Switching from Google to Apple?

I do not have any Apple products I personally own or bought for myself. I did buy my mum a iPad mini for her birthday. My work computer is an Apple Macbook Pro and is the only Apple product that I have actively used. On the other hand I own a Google Pixel 3, a Fossil Gen 5 smart watch, several Google Home Hubs, a Google Home Mini, a Google Chromecast Ultra, and several other Google branded smart home devices. I am entrenched in the Google ecosystem.

This week Apple showcased their next iPhone, smart watch and iPad refreshes. It was the first time I actually watched an Apple event. I always knew that Apple had the superior software and hardware harmony. Their entire ecosystem works nearly flawlessly together. This flawless cohesion is something I find sorely lacking from Google. The commitment to hardware from Google I do not find very authentic and could change at the drop of a hat. Their support for their products is also questionable unfortunately. The one thing that made me stay away from Apple and their products was their extremely high price. Apple is a luxury brand more than a technology brand IMO.

The more articles I read and videos I watch on Apples products the more I am inclined to make the switch over from Google to Apple. The way I look at it, there are several core products for me; the phone, the smart watch, the tablet and the computer.

The Phone

With Apple, you know exactly what you are going to get. You are going to get a generally well built device with a mature operating system that while lacking in customization options is simple, clean and easy to operate. There really is not much to write about here. Generally not much changes between revisions and from what I can see, the difference between the iPhone 12 and iPhone 13 is very minimal. If I was to get an iPhone the iPhone 13 Pro is very tempting.

Google Pixel phones on the other hand is a little bit of mixed bag, like the box of variety chocolates. You know on the software side you will be getting the Android experience that far outshines the competition. You get a clean OS and something that I feel is what Google wants Android to be. The hardware is where Google stumbles hard. While the devices may generally be well built there are always short coming such as a bad battery life (Pixel 4) to mid-tier/average specifications (Pixel 5). The Pixel 6/6 Pro appears to be targeting once again the premium market so I’ll need to see more before I can decide if it is a worthwhile purchase.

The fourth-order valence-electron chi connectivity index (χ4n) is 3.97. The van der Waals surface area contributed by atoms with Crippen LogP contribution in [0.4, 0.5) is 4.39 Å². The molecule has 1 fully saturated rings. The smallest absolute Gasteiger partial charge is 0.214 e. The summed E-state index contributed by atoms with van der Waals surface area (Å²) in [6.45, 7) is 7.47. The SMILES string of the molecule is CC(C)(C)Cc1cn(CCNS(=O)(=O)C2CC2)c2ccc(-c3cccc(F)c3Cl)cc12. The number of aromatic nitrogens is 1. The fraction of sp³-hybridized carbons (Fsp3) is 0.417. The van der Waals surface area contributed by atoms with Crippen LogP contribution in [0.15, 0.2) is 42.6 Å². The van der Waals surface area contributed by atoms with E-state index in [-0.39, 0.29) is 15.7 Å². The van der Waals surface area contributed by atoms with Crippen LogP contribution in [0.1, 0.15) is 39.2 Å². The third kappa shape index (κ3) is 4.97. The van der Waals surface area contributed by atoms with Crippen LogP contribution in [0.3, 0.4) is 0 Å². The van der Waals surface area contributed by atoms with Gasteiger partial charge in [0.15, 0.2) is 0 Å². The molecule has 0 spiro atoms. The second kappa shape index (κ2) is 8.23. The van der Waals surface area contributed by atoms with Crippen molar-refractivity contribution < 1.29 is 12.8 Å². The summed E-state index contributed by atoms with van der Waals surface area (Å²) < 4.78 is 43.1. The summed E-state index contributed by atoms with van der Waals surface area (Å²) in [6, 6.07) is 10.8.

Previously I have said that I will not be purchasing another Android device that is not a Pixel and I still stand by that statement. With Android updates both OS and security sorely lacking from the other brands, Google is really the only option.

The Smart Watch

Here again Apple does it near flawlessly. A perfect device that does what you would expect with the addition of all the health monitoring. I really like the Apple Watch and what Apple is trying to do in the health market is great. If I gave scores for devices the Apple Watch would get a near perfect 10/10.

There is no competition with the Apple Watch. Google and the entire Wear OS ecosystem is an absolute mess to put it kindly. I also do not think the new partnership between Samsung and Google will save it. What Google needs to do is release their own smart watch, a Pixel Watch. My Fossil smart watch is now no longer connected to my phone anymore as the bluetooth continued to lose pairing somehow. I gave up trying to keep it connected. It was not a good user experience.

If you are in the Android ecosystem then I suggest you just stay away from any Wear OS smart watch, even the Galaxy watches from Samsung (unless you have a Samsung phone). I do not regret getting my Fossil Gen 5, but I will never buy another Wear OS smart watch that is not Google branded.

The Tablet

This one is very much identical to the smart watch section.

Apple hits it out of the park with their iPad line. The Pro, Air, Mini and even the standard iPad are all brilliant.

I do not know what Google is doing with Android tablets. They have no first party Android tablets. The last Android tablet that Google produced was the Slate and that was a disaster. The other brands like Samsung and Lenovo continue to sell Android tablets but again, I do not want a skinned Android tablet. It is pure Android or nothing at all.

There are also the Microsoft Surface line of products. I have a Surface Pro 3 that I occasionally use as a tablet but it is far easier I would feel to use an iPad for entertainment and basic tasks. If I needed a device for productivity then my Surface Book 2 or gaming PC would be my go to. Sorry Microsoft.